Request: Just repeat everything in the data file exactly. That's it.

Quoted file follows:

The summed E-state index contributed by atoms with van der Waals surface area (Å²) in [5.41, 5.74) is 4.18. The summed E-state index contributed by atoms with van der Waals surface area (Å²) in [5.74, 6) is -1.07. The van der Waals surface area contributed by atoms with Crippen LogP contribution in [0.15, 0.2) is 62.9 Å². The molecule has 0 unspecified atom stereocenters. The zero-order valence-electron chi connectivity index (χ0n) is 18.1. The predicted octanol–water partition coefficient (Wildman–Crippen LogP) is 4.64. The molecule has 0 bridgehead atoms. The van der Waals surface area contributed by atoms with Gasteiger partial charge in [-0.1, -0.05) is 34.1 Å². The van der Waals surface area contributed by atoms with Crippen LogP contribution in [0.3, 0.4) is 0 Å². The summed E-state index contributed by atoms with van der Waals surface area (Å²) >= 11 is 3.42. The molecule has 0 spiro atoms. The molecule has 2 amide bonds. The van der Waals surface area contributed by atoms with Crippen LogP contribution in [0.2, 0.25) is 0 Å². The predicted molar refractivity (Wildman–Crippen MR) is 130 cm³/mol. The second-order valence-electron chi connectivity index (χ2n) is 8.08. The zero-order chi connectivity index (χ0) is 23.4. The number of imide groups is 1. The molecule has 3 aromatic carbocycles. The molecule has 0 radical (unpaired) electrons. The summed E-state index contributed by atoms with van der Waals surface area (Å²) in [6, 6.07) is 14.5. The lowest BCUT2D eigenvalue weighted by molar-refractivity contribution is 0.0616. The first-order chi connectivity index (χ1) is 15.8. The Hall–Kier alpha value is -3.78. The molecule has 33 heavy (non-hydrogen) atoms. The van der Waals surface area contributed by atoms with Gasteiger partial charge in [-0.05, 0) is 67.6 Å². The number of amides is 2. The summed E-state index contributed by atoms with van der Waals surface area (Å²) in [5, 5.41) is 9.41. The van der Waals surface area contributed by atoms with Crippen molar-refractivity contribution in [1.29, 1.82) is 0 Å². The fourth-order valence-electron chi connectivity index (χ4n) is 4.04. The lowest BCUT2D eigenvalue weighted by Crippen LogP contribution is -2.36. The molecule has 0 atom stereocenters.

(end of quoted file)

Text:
The summed E-state index contributed by atoms with van der Waals surface area (Å²) in [5.41, 5.74) is 4.18. The summed E-state index contributed by atoms with van der Waals surface area (Å²) in [5.74, 6) is -1.07. The van der Waals surface area contributed by atoms with Crippen LogP contribution in [0.15, 0.2) is 62.9 Å². The molecule has 0 unspecified atom stereocenters. The zero-order valence-electron chi connectivity index (χ0n) is 18.1. The predicted octanol–water partition coefficient (Wildman–Crippen LogP) is 4.64. The molecule has 0 bridgehead atoms. The van der Waals surface area contributed by atoms with Gasteiger partial charge in [-0.1, -0.05) is 34.1 Å². The van der Waals surface area contributed by atoms with Crippen LogP contribution in [0.3, 0.4) is 0 Å². The summed E-state index contributed by atoms with van der Waals surface area (Å²) >= 11 is 3.42. The molecule has 0 spiro atoms. The molecule has 2 amide bonds. The van der Waals surface area contributed by atoms with Crippen LogP contribution in [0.2, 0.25) is 0 Å². The predicted molar refractivity (Wildman–Crippen MR) is 130 cm³/mol. The second-order valence-electron chi connectivity index (χ2n) is 8.08. The zero-order chi connectivity index (χ0) is 23.4. The number of imide groups is 1. The molecule has 3 aromatic carbocycles. The molecule has 0 radical (unpaired) electrons. The summed E-state index contributed by atoms with van der Waals surface area (Å²) in [6, 6.07) is 14.5. The lowest BCUT2D eigenvalue weighted by molar-refractivity contribution is 0.0616. The first-order chi connectivity index (χ1) is 15.8. The Hall–Kier alpha value is -3.78. The molecule has 33 heavy (non-hydrogen) atoms. The van der Waals surface area contributed by atoms with Gasteiger partial charge in [-0.05, 0) is 67.6 Å². The number of amides is 2. The summed E-state index contributed by atoms with van der Waals surface area (Å²) in [5, 5.41) is 9.41. The van der Waals surface area contributed by atoms with Crippen molar-refractivity contribution in [1.29, 1.82) is 0 Å². The fourth-order valence-electron chi connectivity index (χ4n) is 4.04. The lowest BCUT2D eigenvalue weighted by Crippen LogP contribution is -2.36. The molecule has 0 atom stereocenters.